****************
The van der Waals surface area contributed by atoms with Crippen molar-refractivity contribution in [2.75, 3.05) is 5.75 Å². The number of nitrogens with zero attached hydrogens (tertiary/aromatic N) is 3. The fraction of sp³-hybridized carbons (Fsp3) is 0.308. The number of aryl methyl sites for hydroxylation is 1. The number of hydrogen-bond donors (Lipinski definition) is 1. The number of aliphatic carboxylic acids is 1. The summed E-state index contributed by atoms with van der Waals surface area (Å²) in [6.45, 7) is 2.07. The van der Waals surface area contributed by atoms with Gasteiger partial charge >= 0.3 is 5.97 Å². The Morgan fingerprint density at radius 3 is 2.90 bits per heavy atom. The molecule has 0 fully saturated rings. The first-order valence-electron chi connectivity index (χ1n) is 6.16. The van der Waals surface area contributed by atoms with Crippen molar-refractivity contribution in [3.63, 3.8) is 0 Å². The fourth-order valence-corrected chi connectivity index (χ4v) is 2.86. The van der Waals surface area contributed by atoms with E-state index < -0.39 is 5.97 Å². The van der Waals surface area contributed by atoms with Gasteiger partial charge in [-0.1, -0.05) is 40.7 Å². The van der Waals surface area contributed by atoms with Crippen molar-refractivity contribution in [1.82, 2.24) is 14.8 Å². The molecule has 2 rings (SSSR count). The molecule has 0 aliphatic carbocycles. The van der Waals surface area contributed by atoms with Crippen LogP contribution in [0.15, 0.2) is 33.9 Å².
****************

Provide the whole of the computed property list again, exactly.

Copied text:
The van der Waals surface area contributed by atoms with Crippen molar-refractivity contribution in [2.75, 3.05) is 5.75 Å². The number of nitrogens with zero attached hydrogens (tertiary/aromatic N) is 3. The fraction of sp³-hybridized carbons (Fsp3) is 0.308. The number of aryl methyl sites for hydroxylation is 1. The number of hydrogen-bond donors (Lipinski definition) is 1. The number of aliphatic carboxylic acids is 1. The summed E-state index contributed by atoms with van der Waals surface area (Å²) in [6.45, 7) is 2.07. The van der Waals surface area contributed by atoms with Gasteiger partial charge >= 0.3 is 5.97 Å². The Morgan fingerprint density at radius 3 is 2.90 bits per heavy atom. The molecule has 0 fully saturated rings. The first-order valence-electron chi connectivity index (χ1n) is 6.16. The van der Waals surface area contributed by atoms with Crippen molar-refractivity contribution in [3.63, 3.8) is 0 Å². The fourth-order valence-corrected chi connectivity index (χ4v) is 2.86. The van der Waals surface area contributed by atoms with E-state index < -0.39 is 5.97 Å². The van der Waals surface area contributed by atoms with Gasteiger partial charge in [-0.1, -0.05) is 40.7 Å². The van der Waals surface area contributed by atoms with Crippen molar-refractivity contribution in [1.82, 2.24) is 14.8 Å². The molecule has 2 rings (SSSR count). The molecule has 0 aliphatic carbocycles. The van der Waals surface area contributed by atoms with Crippen LogP contribution in [0.15, 0.2) is 33.9 Å².